Considerations on climate variability and change in Spain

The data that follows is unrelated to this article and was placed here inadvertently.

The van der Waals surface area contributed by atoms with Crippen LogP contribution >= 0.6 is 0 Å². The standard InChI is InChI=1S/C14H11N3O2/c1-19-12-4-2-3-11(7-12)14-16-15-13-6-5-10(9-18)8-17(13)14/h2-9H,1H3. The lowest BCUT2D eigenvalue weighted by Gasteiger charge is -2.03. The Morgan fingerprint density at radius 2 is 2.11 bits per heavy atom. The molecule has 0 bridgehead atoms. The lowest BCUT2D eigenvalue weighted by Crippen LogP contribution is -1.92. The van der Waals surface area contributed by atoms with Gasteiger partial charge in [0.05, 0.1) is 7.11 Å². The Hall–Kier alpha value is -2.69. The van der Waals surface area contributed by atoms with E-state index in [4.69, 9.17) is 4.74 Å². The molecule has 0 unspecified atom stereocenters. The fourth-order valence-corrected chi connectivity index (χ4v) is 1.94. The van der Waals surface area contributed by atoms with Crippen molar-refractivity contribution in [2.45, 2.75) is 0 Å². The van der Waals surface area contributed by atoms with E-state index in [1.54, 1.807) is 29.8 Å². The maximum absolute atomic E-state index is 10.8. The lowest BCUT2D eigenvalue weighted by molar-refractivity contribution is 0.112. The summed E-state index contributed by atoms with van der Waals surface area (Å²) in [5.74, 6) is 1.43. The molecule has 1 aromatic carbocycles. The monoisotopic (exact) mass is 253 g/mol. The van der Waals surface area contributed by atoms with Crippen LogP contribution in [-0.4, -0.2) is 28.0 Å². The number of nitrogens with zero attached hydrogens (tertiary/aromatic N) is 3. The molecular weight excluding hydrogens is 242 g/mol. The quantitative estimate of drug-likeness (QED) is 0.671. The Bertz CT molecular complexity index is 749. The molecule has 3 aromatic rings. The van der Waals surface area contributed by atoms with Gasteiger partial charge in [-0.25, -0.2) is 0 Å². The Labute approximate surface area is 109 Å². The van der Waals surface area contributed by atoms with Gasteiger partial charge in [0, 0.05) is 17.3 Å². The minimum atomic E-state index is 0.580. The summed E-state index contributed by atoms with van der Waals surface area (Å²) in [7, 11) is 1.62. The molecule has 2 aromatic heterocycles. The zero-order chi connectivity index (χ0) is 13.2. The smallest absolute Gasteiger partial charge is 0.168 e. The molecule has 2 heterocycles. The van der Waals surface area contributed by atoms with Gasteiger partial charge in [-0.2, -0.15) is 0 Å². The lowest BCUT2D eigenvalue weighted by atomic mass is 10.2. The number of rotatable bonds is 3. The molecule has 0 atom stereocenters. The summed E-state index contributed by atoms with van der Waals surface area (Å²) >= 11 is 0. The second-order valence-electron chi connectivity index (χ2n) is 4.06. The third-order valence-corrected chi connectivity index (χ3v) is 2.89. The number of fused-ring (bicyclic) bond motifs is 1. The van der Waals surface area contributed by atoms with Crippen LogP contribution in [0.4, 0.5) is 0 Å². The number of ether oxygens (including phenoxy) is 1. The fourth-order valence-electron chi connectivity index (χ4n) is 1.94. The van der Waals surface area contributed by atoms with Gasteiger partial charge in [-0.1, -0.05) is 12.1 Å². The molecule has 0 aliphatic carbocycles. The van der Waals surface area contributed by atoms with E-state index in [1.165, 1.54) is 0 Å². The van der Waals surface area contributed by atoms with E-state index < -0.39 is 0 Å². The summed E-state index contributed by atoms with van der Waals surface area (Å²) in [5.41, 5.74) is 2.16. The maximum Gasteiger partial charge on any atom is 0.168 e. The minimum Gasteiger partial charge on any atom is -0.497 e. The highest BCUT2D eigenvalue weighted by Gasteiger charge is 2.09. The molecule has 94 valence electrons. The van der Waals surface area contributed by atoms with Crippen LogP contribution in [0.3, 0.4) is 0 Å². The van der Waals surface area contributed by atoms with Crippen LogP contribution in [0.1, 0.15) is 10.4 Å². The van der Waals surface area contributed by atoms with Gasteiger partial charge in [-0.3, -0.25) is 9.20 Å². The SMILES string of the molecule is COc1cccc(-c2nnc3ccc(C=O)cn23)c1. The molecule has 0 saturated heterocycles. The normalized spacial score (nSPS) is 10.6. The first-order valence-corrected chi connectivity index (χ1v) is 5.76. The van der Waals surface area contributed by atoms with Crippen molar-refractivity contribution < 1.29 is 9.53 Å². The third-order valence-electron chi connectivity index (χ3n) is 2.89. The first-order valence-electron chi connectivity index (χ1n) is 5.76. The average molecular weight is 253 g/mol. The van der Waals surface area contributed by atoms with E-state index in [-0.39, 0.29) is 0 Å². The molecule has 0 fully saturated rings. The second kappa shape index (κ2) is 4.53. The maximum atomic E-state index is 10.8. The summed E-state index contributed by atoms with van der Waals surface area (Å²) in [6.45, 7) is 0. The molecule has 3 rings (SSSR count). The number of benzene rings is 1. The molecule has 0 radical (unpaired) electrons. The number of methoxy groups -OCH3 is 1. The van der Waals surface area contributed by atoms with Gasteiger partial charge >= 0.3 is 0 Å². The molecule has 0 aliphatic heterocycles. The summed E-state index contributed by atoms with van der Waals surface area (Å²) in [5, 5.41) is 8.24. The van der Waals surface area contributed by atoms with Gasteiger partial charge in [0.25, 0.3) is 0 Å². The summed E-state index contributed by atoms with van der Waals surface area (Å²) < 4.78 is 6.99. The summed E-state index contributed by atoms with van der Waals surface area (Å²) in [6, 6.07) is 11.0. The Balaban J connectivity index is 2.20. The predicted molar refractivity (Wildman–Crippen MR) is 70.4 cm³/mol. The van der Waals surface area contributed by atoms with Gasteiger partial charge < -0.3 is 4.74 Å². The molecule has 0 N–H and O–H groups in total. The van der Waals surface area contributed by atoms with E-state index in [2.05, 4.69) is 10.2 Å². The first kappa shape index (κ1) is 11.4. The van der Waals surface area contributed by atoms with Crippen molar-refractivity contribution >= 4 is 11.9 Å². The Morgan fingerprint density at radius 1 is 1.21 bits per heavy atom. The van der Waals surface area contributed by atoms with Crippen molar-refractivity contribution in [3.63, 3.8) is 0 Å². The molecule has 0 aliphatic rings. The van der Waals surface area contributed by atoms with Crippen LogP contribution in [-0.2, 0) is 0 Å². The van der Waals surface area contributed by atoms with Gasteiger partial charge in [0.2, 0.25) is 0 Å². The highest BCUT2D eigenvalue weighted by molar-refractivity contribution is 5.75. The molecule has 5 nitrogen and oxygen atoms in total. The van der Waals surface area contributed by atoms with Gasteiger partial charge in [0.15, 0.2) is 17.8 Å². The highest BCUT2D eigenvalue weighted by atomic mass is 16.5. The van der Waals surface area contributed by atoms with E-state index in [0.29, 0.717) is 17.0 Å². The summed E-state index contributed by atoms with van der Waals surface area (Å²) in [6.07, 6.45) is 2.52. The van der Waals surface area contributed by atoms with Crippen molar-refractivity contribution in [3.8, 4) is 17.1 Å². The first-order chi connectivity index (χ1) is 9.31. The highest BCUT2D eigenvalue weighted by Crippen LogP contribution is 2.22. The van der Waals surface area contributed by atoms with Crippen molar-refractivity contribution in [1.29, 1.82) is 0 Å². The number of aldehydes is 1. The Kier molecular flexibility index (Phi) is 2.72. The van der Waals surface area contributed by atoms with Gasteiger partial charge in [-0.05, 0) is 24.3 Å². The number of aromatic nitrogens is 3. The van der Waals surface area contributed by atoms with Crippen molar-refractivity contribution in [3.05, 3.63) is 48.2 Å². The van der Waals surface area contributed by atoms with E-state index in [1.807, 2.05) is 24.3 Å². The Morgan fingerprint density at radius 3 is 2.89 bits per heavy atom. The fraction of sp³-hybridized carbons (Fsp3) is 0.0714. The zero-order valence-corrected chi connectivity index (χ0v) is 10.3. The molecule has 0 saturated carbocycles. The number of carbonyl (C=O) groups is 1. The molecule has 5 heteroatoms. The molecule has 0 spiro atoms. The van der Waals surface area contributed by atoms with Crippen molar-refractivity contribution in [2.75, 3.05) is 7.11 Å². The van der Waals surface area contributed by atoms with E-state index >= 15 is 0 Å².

The Mediterranean region is likely to suffer more severe climate change impacts than other EU countries (Bates et al., 2008). Droughts could become more intense and frequent, and rivers’ run-off may decrease (Fischer et al., 2007; Lorenzo-Lacruz et al., 2012). Despite these projections, Spain lacked a detailed spatial assessment of potential changes in temperature and precipitations induced by an increase in CO2. This assessment is needed to forecast as far as feasible potential on-site hydrological changes and identify possible adaptation measures. Most national assessments performed so far (de Castro et al., 2005; Iglesias et al., 2005) relied on calculations obtained from broad-scale assessments from Atmosphere-Ocean coupled General Circulation Models (AOGCMs), which have low spatial resolution and a high degree of uncertainty. In response to this information gap, the Spanish Climate Change Office (Oficina Española de Cambio Climático, OECC), coordinator of the National Adaptation Plan to Climate Change (Plan Nacional de Adaptación al Cambio Climático, PNACC) issued in 2006, commissioned the elaboration of a regional assessment on the likely impacts of Climate Change on water resources in Spain. The first output has been the publication of the so-called Assessment of the effects of CC on natural water resources (CEDEX, 2011), which represents the most up to date report on future climate scenarios at the regional scale for Spain (1 km2 resolution). According to this report, the mean annual temperature in Spain is expected to increase progressively along the 21st century, +0.065°C/year under A2 scenario and +0.048°C/year under scenario B2. This means that by 2040 mean annual temperature in Spain could increase between +1.4 to +1.9°C.